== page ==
Nick Schenkel

Contributor

Nick Schenkel is the director of the West Lafayette Public Library, and reviews books from all walks of literature.

Ways to Connect

From local author Carmen Pascal Fabian, this week's feature follows the lives of two peasants from rural Italy as they maneuver through the rule of Mussolini. A tale of love and loss, distance and reunion, The Long Years brings a history-rich plot to the age-old story of true love. West Lafayette Public Library Director Nick Schenkel has a review.

While the universe seems like a large and fearful place, humans have come to understand more and more about what lies beyond the atmosphere in recent history. Known for their understandable prose, this week's feature is written by three famous astrophysicists who aim to get readers excited for the complicated world outside our own. West Lafayette Public Library Director Nick Schenkel has a review.

British author Ali Smith has released a collection of short stories that explore the power of words and the books that contain them. Fictional characters delve into the meaning of libraries and language in their own personal ways, tying together the importance of preserving places of learning. West Lafayette Public Library Director Nick Schenkel has a review.

Not only were Jews and other minority groups of people victims of World War II pillaging, but culturally-significant items were blacklisted as well. The thousands of books burned during the 1930's by Nazi Germany was among the most significant acts of censorship by a government to date. This week's feature follows historians that are now trying to piece together the routes surviving books have taken, highlighting the families that finally receive books belonging to relatives past. West Lafayette Public Library Director Nick Schenkel has a review.

This week's feature highlights the autobiographical tale of John Lewis, a prominent civil rights activist in the twentieth century. Written as a graphic novel, March follows Lewis' life throughout the 1960's and into his prominence as a US Congressman. It is the first of a trilogy completed in August 2016. West Lafayette Public Library Director Nick Schenkel has a review.

Attention to detail is a gift usually reserved for fictitious characters like Sherlock Holmes, but this week's feature gives you the skills to hone your abilities in real life. Using over 70 pieces of artwork to illustrate detail, author Amy Herman explores how being more observant can improve almost any part of your life. West Lafayette Public Library Director Nick Schenkel has a review.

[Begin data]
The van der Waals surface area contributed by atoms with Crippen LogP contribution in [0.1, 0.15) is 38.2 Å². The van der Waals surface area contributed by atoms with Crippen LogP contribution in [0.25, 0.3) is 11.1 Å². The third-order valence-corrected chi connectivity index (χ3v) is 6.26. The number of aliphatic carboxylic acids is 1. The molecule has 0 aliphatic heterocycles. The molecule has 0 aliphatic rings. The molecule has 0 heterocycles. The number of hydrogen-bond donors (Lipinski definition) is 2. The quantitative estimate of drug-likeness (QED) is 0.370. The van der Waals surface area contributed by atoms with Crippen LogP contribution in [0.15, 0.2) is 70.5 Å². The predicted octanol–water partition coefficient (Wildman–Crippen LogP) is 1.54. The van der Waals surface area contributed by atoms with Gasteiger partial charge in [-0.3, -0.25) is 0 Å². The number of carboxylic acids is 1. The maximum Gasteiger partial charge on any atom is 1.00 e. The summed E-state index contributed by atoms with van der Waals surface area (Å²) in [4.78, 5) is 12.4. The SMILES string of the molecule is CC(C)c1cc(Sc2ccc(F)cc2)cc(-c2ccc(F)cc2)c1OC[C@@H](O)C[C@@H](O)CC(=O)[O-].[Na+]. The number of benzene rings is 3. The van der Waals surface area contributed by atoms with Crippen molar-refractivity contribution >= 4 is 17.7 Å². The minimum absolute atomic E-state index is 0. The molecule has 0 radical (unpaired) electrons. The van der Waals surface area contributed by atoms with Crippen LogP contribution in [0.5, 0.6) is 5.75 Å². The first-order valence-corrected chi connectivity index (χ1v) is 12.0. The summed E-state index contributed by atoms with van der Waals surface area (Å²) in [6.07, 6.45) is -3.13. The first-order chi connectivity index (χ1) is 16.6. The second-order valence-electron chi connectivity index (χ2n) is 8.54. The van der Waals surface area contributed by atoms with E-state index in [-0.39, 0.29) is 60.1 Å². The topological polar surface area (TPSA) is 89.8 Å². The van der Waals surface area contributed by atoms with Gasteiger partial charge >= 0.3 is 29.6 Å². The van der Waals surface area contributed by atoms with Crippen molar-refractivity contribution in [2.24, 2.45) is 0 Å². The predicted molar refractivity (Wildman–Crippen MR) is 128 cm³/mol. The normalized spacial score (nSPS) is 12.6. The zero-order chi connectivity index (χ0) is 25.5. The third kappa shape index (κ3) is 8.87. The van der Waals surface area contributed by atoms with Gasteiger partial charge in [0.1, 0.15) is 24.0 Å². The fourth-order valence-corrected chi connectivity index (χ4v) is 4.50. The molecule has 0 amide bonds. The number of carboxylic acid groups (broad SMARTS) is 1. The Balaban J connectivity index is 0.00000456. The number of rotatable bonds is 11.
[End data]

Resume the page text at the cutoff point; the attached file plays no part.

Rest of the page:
Contemporary Cambodia is the product of a rich but tumultuous history that dates back hundreds of years. Through a thriving civilization to a fairly recent genocide, Cambodians are rebuilding to become better understood by the world around them. This week's feature includes two books on the history and destinations of Cambodia and neighboring Laos, both written by author David Chandler. West Lafayette Public Library Director Nick Schenkel has a review.

Book Review: Lit Up

Feb 17, 2017

David Denby, acclaimed writer for The New Yorker, sat in classrooms for an entire academic year to see if literature was really dead with the Millennial youth. He read the books and poems that were assigned, and witnessed the students discuss each piece. What he discovered was that the passion for reading still can be ignited - with the help of great teachers and great literature. West Lafayette Public Library Director Nick Schenkel has a review.

Widely viewed as one of the most controversial (or least effective) presidents of all time, Herbert Hoover is often overlooked in US history. But, despite his public image, Hoover gave much of life to service in the federal government outside his four-year reign. This week's book review looks at Herbert Hoover as a whole - the man before, during, and after the presidency. West Lafayette Public Library Director Nick Schenkel has a review.

Author Karen Maezen Miller explores the "Zenness" of the natural world in this week's feature. After she and her family find a home with an old garden in the backyard, she uses its contents to discover lessons in forgiveness, presence, acceptance, and more. For gardeners and spectators alike, the natural world can provide a window into Zen that may normally be overlooked. West Lafayette Public Library Director Nick Schenkel has a review.

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